constant arrival a state of receiving information in which it is instantaneously delivered, rendering departure obsolete see Paul Virilio 1
elongated present the stretching of the here and now, made possible by comparison to the speeds of other entities see Jean Baudrillard 2
the enormous visually infinite and of a monotonous character see Paul Virilio 3
ephemeral that which is fleeting, shifting at a fast speed
infrastructure the physical structure of networks
landscape the horizontal plane
loudness visual or physical noise that typically distracts from a situation or potentially creates one
mapping the process of capturing features and their geographic relationship to one another at a specific moment in time
node a point at which vectors converge, a point of activity or transfer
resolution the complexity of an image, correlating with viewing scale or speed
spectacle an entity that attracts attention for only a short amount of time see Guy Debord 4
vector a line of continuous character with two nodes as its endpoints
vectors the enormous
The vector site is elasticâ€”has variable speed, users, and/or paths. The vector site is conventionally defined by its endpoints. The vector site is intertwined with multiple infrastructural networks. Las Vegas, Nevada to Los Angeles, California. by car: 265 miles. 4 hours 23 minutes. (up to 6 hours 10 minutes in traffic)5 This particular car trip is devoid of a continuous urban fabric to pass by; rather the view is of the relentlessly monotonous ground of the Mojave Desertâ€”devoid of distinguishable geological, natural, and even cultural landmarks. A continuous nowhere, the road becomes the only object in the landscape. As such, the trip becomes the event. The anticipation of reaching the destination is the propelling force pushes you to get there faster, quicker, sooner. While most car trips involve a series of directions at major landmarks, (highway interchanges, large cities, monuments, etc) this trip involves 223 solid miles of I-15. This trip is entirely the empty space between landmarksâ€”there are no intermediary nodes. This makes the line a singular connection between the two nodes. The line is not about experience, it is a means to an end. In Las Vegas and Los Angeles, spectacle and destination are collapsed into a single entity. Whether traveling in one direction or the other, both endpoints are cities of brightness. The initial burst of light cannot be sustained because it is generated by the contrast from the desert. Speed on this jaunt is determined by posted highway speeds, the smoothness of the road, and the lack of traffic. All of these factors are related to the road itself, not the landscape. The speed of the road is independent from the speed of the landscape.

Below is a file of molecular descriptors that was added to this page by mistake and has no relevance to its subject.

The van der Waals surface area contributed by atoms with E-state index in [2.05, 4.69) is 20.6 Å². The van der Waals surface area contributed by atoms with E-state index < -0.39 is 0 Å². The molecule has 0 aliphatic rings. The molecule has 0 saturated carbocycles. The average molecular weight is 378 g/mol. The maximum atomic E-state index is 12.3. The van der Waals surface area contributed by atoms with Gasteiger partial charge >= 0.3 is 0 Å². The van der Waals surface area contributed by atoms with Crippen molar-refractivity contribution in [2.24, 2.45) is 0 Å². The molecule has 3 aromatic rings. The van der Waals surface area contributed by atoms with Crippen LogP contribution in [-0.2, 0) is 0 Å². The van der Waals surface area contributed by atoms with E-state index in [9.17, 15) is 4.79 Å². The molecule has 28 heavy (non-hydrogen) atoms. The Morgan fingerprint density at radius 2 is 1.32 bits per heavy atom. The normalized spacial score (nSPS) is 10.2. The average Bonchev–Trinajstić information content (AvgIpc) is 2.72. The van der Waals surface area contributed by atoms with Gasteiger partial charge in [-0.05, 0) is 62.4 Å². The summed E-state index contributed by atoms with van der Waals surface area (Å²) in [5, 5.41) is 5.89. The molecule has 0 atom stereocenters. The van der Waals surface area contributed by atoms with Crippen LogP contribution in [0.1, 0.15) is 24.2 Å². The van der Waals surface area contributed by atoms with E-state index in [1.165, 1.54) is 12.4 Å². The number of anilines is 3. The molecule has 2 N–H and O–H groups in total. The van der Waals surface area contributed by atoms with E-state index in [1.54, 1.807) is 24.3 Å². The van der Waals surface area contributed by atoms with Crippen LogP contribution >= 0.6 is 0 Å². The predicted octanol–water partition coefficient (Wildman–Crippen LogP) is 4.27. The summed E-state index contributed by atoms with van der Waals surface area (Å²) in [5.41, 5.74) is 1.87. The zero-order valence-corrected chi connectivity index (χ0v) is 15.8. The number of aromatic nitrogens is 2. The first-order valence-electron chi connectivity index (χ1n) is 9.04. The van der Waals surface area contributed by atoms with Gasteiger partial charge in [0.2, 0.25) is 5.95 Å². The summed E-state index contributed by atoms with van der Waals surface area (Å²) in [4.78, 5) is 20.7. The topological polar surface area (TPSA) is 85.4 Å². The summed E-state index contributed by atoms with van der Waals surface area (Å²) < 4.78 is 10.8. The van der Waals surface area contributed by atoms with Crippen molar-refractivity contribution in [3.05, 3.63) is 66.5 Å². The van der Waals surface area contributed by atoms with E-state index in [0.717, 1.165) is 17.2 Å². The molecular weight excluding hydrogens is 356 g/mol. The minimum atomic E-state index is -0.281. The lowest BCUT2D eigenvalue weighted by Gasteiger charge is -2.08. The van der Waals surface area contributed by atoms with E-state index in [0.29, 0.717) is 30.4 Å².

the enormous elongated present
In the enormous and monotonous landscape of the I-15 between Las Vegas and Los Angeles, the loudness of the landscape comes into question. Billboards, painted truck trailers, and other advertisements do not compete with the natural landscape, but each other for attention. The barrage of advertisement results in a version of compassion fatigue. 6 The same choices on repeat for the entire vector combine to create an extreme nowhere. It does not matter whether or not you stop for a taco at any particular exit because you will have six more opportunities to eat that same exact taco. A mass-produced taco is still the same taco regardless of location. A taco is a taco is a taco. Programmed elements along vectors are intended for passersby and are not destinations. These non-places include: toll booths, truck stops, scenic overlooks, border crossings, and agricultural checkpoints. (Along other vector sites the non-places could include airports, distribution centers, free trade zones, customs processing facilities, and quarantine facilities.) They might evoke characteristics of spectacle, but are actually a flattened, commercialized version that is simply an advertisement. These programmatic elements have specific intended user groups and associated speeds. The duration of use is meant to be very short. The brevity of the stop reinforces the focus on the destination, rather than the vector. The quicker you can stop and eat dinner along the way the sooner you arrive at your destination. Programmed elements specifically for passersby function in relation to the speed at which the user is moving. They require a certain period of time for slowing down, a time of complete stop, and then a time for speeding back up. This transient constituency demands an efficiency of travel that extends beyond the infrastructure to the stops along the way. Speed and ease of access are assigned high value. While these stops punctuate the trip, they are not about specific local territories, but belong to the network of the highway. Their access, character, and function are all completely related to and in service of the highway. The stops are all part of the elongated present of the trip.